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Photo credit: NATIONAL MUSEUM OF SINGAPORE

New exhibition at National Museum of Singapore features technology from 1970s to 2000s

The exhibition is the second showcase held by the National Museum of Singapore under the Collecting Contemporary Singapore initiative.

Muhd Zahin Ilmi
Muhd Zahin Ilmi

Sports enthusiast and expert overthinker.


Published: 14 June 2022, 9:52 AM

From sleek laptops to artificial intelligence-equipped smartphones, technology has continuously evolved through the years and become an indispensable part of our daily lives.

However, have you ever wondered about the technological devices that predate the gadgets we have today, and how people in the past lived and worked with them?

As part of its Collecting Contemporary Singapore initiative, the National Museum of Singapore has launched a new exhibition that aims to explore the socio-historical impact of technology from the past on the lives of Singaporeans.

Titled Off/On: Everyday Technology that Changed Our Lives, 1970s-2000s, the exhibition features gadgets and telecommunication and entertainment devices from the 1970s to 2000s, and will run from Jun 10 to Oct 30.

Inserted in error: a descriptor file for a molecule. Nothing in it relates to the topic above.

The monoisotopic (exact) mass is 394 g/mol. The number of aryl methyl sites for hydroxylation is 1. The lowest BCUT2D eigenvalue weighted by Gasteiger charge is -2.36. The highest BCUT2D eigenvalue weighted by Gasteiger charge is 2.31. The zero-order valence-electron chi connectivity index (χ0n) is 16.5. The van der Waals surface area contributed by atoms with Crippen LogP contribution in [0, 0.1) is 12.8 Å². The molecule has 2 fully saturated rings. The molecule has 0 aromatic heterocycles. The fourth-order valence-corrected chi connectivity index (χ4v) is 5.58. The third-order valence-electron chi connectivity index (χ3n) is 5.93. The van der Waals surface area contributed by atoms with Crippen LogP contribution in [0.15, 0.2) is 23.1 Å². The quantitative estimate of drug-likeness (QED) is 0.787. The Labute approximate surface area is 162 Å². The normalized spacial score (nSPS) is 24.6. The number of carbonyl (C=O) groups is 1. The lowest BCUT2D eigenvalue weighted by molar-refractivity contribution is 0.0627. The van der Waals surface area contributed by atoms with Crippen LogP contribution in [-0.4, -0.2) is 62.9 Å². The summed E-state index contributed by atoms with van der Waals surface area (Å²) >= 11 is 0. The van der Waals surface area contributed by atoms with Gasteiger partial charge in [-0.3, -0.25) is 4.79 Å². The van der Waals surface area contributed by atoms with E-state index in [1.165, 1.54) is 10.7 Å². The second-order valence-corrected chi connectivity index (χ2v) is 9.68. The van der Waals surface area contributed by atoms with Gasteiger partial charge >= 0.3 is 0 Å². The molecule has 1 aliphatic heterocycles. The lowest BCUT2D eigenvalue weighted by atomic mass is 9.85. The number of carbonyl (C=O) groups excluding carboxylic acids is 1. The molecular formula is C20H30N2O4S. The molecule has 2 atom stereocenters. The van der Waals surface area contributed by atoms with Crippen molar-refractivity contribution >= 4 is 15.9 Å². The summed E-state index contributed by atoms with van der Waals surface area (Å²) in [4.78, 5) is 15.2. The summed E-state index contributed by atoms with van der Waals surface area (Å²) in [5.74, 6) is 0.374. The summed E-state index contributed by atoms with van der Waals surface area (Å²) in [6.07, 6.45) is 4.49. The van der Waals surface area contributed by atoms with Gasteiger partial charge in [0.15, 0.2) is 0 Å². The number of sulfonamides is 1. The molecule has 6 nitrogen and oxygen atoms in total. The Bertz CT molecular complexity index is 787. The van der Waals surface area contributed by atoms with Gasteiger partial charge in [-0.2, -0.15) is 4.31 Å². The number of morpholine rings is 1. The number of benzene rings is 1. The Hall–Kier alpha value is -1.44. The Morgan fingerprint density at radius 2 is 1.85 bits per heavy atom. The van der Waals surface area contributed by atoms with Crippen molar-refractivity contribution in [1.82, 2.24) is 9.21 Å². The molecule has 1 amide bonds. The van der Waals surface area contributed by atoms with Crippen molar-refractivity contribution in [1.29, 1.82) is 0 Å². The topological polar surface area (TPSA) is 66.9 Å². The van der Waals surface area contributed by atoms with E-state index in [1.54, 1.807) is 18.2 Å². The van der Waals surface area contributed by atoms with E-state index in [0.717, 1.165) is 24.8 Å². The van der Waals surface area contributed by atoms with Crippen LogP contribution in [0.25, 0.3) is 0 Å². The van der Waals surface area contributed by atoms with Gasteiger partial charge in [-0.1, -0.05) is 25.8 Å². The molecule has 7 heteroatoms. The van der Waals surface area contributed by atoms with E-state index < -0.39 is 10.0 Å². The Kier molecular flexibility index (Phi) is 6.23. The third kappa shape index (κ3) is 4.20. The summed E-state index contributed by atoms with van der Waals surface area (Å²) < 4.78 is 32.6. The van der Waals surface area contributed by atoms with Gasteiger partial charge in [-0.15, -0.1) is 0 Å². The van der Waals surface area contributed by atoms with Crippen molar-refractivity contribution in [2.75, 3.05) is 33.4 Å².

The various devices are displayed in several interactive and immersive sections throughout the exhibition that are designed to portray nostalgic and local settings, including a hair salon and an office set in the 1970s to 1990s.

Throughout the exhibition, visitors can interact with some of the installations through the digital companion. They can also participate in games and quizzes at selected parts of the exhibition.

 

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Visitors have to scan the unique QR code on selected displays around the exhibition to gain access to additional digital materials such as quizzes and games. PHOTO CREDIT: NATIONAL MUSEUM OF SINGAPORE

 

The Off/On: Everyday Technology that Changed Our Lives, 1970s-2000s exhibition is split into four main sections.